Caesar sanctions were implemented on 17 June 2020, six months after its signature into a law. Sanctions by the US State Department targeted 39 members of the al-Assad regime. The requirements of the legislation would expire after five years, i.e. 2025. However, Section 401 of the Caesar Bill outlines six requirements to lift U.S. sanctions on Syria:

  1. End to Syrian and Russian aircraft bombing civilians.
  2. Iranian, Syrian and Russian forces, as well as entities connected to them, no longer restrict humanitarian access to besieged areas and allow for civilians to leave freely.
  3. All political prisoners are released, and the appropriate international human rights organizations are given full access to Syria’s prisons and detention facilities.
  4. Bombing of “medical facilities, schools, residential areas, and community gathering places, including markets” by Syrian, Russian, Iranian forces, as well as entities connected to them, ceases.
  5. The possibility for the “safe, voluntary, and dignified return of Syrians displaced by the conflict” is achieved.
  6. Accountability for “perpetrators of war crimes in Syria and justice for victims of war crimes committed by the Assad regime, including by participation in a credible and independent truth and reconciliation process.”

American envoy to the northeast Syria, William Robak, mentioned that the sanctions will exclude the areas of the Autonomous Administration of North and East Syria.

Debate over measure

Regional ramifications

In May 2020, the Syrian authorities imposed heavy taxes on president’s cousin, Rami Makhlouf, and seized his assets in order to find resources prior to the implementation of Caesar Act.

In early June, the Syrian pound underwent a dramatic collapse. The US Government stated via US Envoy James Jeffrey that the collapse would be exacerbated due to sanctions, and offered to help President Bashar al-Assad if he agreed to meet certain conditions for political reform.

On June 10, hundreds of protesters returned to the streets of As-Suwayda for the fourth consecutive day, rallying against the collapse of the country’s economy, as the Syrian pound plummeted to 3,000 to the dollar within the past week.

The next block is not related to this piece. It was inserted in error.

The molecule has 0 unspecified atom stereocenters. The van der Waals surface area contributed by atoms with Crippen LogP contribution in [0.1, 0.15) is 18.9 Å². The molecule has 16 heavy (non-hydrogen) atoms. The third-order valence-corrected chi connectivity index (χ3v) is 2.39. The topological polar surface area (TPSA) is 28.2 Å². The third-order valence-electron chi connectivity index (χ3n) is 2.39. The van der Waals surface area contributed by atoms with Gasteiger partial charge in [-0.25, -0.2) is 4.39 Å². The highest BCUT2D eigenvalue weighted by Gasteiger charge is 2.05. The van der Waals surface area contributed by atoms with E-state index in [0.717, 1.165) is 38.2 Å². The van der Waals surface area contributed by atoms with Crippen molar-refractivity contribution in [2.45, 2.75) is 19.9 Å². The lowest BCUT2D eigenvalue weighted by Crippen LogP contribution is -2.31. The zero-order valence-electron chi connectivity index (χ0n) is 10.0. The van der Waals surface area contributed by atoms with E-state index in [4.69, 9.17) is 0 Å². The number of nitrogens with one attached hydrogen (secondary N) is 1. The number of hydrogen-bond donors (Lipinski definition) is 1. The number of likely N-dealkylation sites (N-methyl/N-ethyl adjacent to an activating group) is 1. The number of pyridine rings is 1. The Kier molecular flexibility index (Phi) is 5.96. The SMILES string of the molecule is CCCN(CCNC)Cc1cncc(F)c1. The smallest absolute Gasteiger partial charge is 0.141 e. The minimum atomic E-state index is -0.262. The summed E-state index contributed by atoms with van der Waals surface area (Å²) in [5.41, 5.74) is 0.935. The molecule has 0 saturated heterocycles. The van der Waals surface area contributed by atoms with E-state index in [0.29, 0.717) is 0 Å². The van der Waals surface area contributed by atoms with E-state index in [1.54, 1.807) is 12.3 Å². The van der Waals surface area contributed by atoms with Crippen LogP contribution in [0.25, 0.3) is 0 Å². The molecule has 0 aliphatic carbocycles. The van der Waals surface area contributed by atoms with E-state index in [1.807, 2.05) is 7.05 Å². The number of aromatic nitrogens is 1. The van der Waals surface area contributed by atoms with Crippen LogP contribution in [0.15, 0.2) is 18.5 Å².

On June 11, Prime Minister Imad Khamis was dismissed by President Bashar al-Assad, amid anti-government protests over deteriorating economic conditions. The new lows for the Syrian currency, and the dramatic increase in sanctions, began to appear to raise new threats to the survival of the Assad government.

Neighboring countries might have been affected from sanctions such as Jordan.

Analysts noted that a resolution to the current banking crisis in Lebanon might be crucial to restoring stability in Syria.

Some analysts began to raise concerns that Assad might be on the verge of losing power; but that any such collapse in the regime might cause conditions to worsen, as the result might be mass chaos, rather than an improvement in political or economic conditions. Russia continued to expand its influence and military role in the areas of Syria where the main military conflict was occurring.

On June 23, Syrian Foreign Minister, Walid Muallem, held a press conference and mentioned that the United States seeks to “starve the people” and the sanctions would open the door for “terrorism” to return; in addition, he insisted that the Syrian government will cope with the sanctions with the assistance from friends and allies.

International debate

Analysts noted that the upcoming implementation of new heavy sanctions under the US Caesar Act could devastate the Syrian economy, ruin any chances of recovery, destroy regional stability, and do nothing but destabilize the entire region.